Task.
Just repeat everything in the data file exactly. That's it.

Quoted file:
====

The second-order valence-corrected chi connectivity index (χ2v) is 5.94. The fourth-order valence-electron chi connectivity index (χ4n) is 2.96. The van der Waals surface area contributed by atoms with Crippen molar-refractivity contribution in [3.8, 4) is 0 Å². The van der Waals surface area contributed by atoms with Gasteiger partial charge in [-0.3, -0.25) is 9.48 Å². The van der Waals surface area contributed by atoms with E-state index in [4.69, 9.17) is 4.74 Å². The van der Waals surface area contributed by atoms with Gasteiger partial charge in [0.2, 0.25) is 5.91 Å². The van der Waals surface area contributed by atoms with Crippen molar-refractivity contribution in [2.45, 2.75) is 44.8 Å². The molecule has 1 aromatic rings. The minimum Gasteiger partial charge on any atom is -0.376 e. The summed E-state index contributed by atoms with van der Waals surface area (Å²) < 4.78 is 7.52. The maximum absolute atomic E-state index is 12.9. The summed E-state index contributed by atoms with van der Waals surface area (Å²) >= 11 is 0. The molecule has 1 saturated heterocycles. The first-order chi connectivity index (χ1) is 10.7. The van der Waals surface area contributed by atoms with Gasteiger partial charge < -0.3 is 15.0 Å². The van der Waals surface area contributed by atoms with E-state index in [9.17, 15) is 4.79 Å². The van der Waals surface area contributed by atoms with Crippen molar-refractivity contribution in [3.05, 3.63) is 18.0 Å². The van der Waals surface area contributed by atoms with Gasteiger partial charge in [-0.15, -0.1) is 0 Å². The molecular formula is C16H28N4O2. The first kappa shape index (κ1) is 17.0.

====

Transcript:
The second-order valence-corrected chi connectivity index (χ2v) is 5.94. The fourth-order valence-electron chi connectivity index (χ4n) is 2.96. The van der Waals surface area contributed by atoms with Crippen molar-refractivity contribution in [3.8, 4) is 0 Å². The van der Waals surface area contributed by atoms with Gasteiger partial charge in [-0.3, -0.25) is 9.48 Å². The van der Waals surface area contributed by atoms with E-state index in [4.69, 9.17) is 4.74 Å². The van der Waals surface area contributed by atoms with Gasteiger partial charge in [0.2, 0.25) is 5.91 Å². The van der Waals surface area contributed by atoms with Crippen molar-refractivity contribution in [2.45, 2.75) is 44.8 Å². The molecule has 1 aromatic rings. The minimum Gasteiger partial charge on any atom is -0.376 e. The summed E-state index contributed by atoms with van der Waals surface area (Å²) < 4.78 is 7.52. The maximum absolute atomic E-state index is 12.9. The summed E-state index contributed by atoms with van der Waals surface area (Å²) >= 11 is 0. The molecule has 1 saturated heterocycles. The first-order chi connectivity index (χ1) is 10.7. The van der Waals surface area contributed by atoms with Gasteiger partial charge < -0.3 is 15.0 Å². The van der Waals surface area contributed by atoms with E-state index in [9.17, 15) is 4.79 Å². The van der Waals surface area contributed by atoms with Crippen molar-refractivity contribution in [3.05, 3.63) is 18.0 Å². The van der Waals surface area contributed by atoms with Gasteiger partial charge in [-0.15, -0.1) is 0 Å². The molecular formula is C16H28N4O2. The first kappa shape index (κ1) is 17.0.